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Aureretanga: Groans of the Maoris


On one point, in 1862, the Secretary of State, the Duke of Newcastle, respected the rights of the Maoris.

The New Zealand Ministry desired to seize Maori lands for roads, in defiance of the Treaty of Waitangi. Mr. F. D. Fenton doubted the legality of the attempt. The Attorney General, Whitaker, wrote (21st February, 1863): “It may be objected that this would be contrary to the Treaty of Waitangi. To this I answer that a positive enactment of the legislature would prevail over the terms of the Treaty if there were any conflict.” How many contracts between Europeans would be broken if one of the contracting parties could, by his sole resolution, free himself from obligations!

The Duke wrote that he would “hesitate to admit as a strict matter of law that Her Majesty had the power, without any legislative sanction, of appropriating for any purpose the acknowledged property of her subjects. But even if it were true that the peculiar legal condition of New Zealand authorized the application of this arbitrary principle, I am of opinion that the question cannot be dealt with as one of strict law.” Policy and justice required that the Treaty of Waitangi should be respected by the Government, and in a war undertaken to seize land for roads, however convenient for the settlers at Taranaki, “Her Majesty's troops ought not to be employed.”

The reader will find that in later years a Secretary of State, Lord Kimberley, received, without apparent demur, accounts of making roads through Maori cultivated fields, and of the seizure and sale of the fields themselves.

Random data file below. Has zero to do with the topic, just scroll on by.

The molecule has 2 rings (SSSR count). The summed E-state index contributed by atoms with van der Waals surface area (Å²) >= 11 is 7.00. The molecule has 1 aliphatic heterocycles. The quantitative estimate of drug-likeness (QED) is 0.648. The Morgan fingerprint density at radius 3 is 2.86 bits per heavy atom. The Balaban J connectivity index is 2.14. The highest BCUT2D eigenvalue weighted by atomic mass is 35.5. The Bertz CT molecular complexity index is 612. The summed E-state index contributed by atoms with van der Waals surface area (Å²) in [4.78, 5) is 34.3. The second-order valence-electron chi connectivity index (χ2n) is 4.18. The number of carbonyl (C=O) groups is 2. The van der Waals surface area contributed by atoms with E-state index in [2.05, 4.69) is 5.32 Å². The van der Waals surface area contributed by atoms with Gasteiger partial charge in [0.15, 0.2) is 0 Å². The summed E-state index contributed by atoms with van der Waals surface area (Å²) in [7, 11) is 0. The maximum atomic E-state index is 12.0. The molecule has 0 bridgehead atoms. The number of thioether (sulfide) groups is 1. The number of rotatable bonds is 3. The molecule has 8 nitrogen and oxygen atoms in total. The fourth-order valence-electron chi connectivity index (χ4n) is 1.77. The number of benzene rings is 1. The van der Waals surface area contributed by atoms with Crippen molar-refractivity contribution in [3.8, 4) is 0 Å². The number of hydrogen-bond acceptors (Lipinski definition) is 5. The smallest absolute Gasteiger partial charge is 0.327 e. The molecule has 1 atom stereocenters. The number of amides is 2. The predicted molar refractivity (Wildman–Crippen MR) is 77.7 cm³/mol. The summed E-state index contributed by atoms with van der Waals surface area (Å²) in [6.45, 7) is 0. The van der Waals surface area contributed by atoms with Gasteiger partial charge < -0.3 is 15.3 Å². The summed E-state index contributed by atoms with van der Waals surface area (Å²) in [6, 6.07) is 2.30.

Departments, like men, may become familiar with that which once presented to them a hateful mien.

But ever and anon, some strong man signalizes his presence. Such was Mr. Cardwell, who wrote to Governor Grey, in 1864: “It is my duty to say to you plainly that if, unfortunately, your Ministers' opinion should be different from your own as to the terms of peace, Her Majesty's Government expect you to act upon your own judg- page 39 ment, and to state to your Ministers explicitly that an army of 10,000 English troops has been placed at your disposal for objects of great Imperial, and not for the attainment of any mere local object; that your responsibility to the Crown is paramount, and that you will not continue the expenditure of blood and treasure longer than is absolutely necessary for the establishment of a just and enduring peace.”

The groans which reached Mr. Cardwell's ears received consideration. Many failed to reach them.

When war was resumed in 1863, it was reported that some volunteers desecrated a native burial-ground at Papakura. The upright William Swainson, formerly Attorney General of the Colony, wrote: “The act is a disgrace to our cause… if it be not publicly censured by the authorities, the Government of New Zealand will be irretrievably disgraced. If the natives had thus desecrated one of our burial-grounds! The bodies were not even the bodies of enemies.”